"That's just how we've always done things. It's a good idea, but we're so set in our ways!"
"That's just the way the world is. I wish it were different, but it's never gonna change."
Chances are, you've heard those lines, even recently. Chances are, you've said them, and believed them. Chances are, you've even heard them in church.
I think most people understand why they're problematic. I also think a lot of people simply have to accept them if only to survive, to get up in the morning and get to work. After all, changing the world is far too big of a task for one person, for one day.
But nestled inside those words, yearning to burst forth like a baby in a womb or a plant in a seed, is a longing for things to be different.
A longing for a new — or belovedly ancient — pattern of prayer and worship.
A longing for a just economy and a more conscientious relationship with Creation.
A longing for a more compassionate, sensitive society, a deeper awareness that we're all in this together.
"It's a good idea."
"I wish it were different."
Enter the prophet, the one called by God to express those longings, even when they're "unpopular" or "unrealistic." The one called by God to cry out in the desert, "wait a minute! The world doesn't have to just be that way.
In fact, the axe is closer to roots of 'we've always done it that way' than we might think!"
Often, the prophet's words evoke fear and anxiety. Change is stressful. It's difficult. Some of it isn't even necessary, and may be just another agenda.
But the true prophet is sent by God to evoke trust
and not fear, hope
and not anxiety. The true prophet points to God's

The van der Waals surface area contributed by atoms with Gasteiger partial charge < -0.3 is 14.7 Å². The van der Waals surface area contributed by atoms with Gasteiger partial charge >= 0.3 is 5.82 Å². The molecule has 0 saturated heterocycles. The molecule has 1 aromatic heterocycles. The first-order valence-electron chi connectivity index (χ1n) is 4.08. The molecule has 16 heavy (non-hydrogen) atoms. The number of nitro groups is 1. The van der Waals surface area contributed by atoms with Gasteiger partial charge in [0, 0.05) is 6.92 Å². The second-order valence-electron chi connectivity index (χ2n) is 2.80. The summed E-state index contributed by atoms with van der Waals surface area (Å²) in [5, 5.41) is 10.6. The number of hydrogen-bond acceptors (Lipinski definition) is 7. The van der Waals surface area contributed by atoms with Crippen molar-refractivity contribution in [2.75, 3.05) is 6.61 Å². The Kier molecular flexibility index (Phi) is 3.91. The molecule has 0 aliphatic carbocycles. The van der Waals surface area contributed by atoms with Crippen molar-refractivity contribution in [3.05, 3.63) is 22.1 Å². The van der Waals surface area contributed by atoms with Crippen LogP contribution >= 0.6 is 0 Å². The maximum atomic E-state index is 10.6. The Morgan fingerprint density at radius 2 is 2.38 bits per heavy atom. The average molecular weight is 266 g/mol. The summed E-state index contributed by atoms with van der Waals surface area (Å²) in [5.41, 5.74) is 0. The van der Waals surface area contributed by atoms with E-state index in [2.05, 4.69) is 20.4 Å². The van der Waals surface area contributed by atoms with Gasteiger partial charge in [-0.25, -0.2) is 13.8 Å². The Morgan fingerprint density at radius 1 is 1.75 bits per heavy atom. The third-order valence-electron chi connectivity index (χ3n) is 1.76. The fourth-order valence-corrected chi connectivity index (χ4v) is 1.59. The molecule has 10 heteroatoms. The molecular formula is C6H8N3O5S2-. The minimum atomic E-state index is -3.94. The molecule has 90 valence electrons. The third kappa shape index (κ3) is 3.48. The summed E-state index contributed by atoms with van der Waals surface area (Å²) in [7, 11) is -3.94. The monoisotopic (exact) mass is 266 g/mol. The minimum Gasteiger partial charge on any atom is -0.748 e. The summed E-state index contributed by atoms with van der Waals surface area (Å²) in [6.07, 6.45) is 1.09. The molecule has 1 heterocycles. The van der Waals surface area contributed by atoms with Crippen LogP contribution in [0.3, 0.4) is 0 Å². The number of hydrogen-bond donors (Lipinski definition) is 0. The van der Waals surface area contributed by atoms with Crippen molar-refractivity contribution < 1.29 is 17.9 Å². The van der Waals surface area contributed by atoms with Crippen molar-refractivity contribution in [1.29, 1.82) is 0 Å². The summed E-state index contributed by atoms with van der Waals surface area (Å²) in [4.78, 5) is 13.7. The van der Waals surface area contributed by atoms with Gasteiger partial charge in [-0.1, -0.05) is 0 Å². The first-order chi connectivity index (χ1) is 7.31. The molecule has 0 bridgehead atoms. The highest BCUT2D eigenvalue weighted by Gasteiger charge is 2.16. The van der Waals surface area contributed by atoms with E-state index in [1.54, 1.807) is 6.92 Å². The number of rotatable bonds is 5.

intervention first, and only then
to our grace-filled response. He grasps that the right order of things is expressed in St. Augustine's prayer, "Give what you command, and command what you will.
" The true prophet is an instrument of God's justice, yes, because he's an instrument of God's compassion for a broken and bleeding world that God has come to save, a world that he is coming again to judge, a world he will ultimately perfect once more.
Because that "axe," that "winnowing fork," is nothing less than the perfect love of God, the "God of steadfastness and encouragement," who kindles the fire of hope in the hearts of all who pass from death to life in the water and flame of baptism.
A fire of hope that this judge, the "stump of Jesse," already possesses all "wisdom and understanding," all "counsel and might," and will rid the world of foolishness, prejudice and pride.
A fire of hope that "with righteousness he will judge the poor, and decide with equity for the meek of the earth" when we simply won’t.
It's the same fire of hope that burned in hearts of the disciples on the way to Emmaus, when Jesus showed them that this was his plan all along. (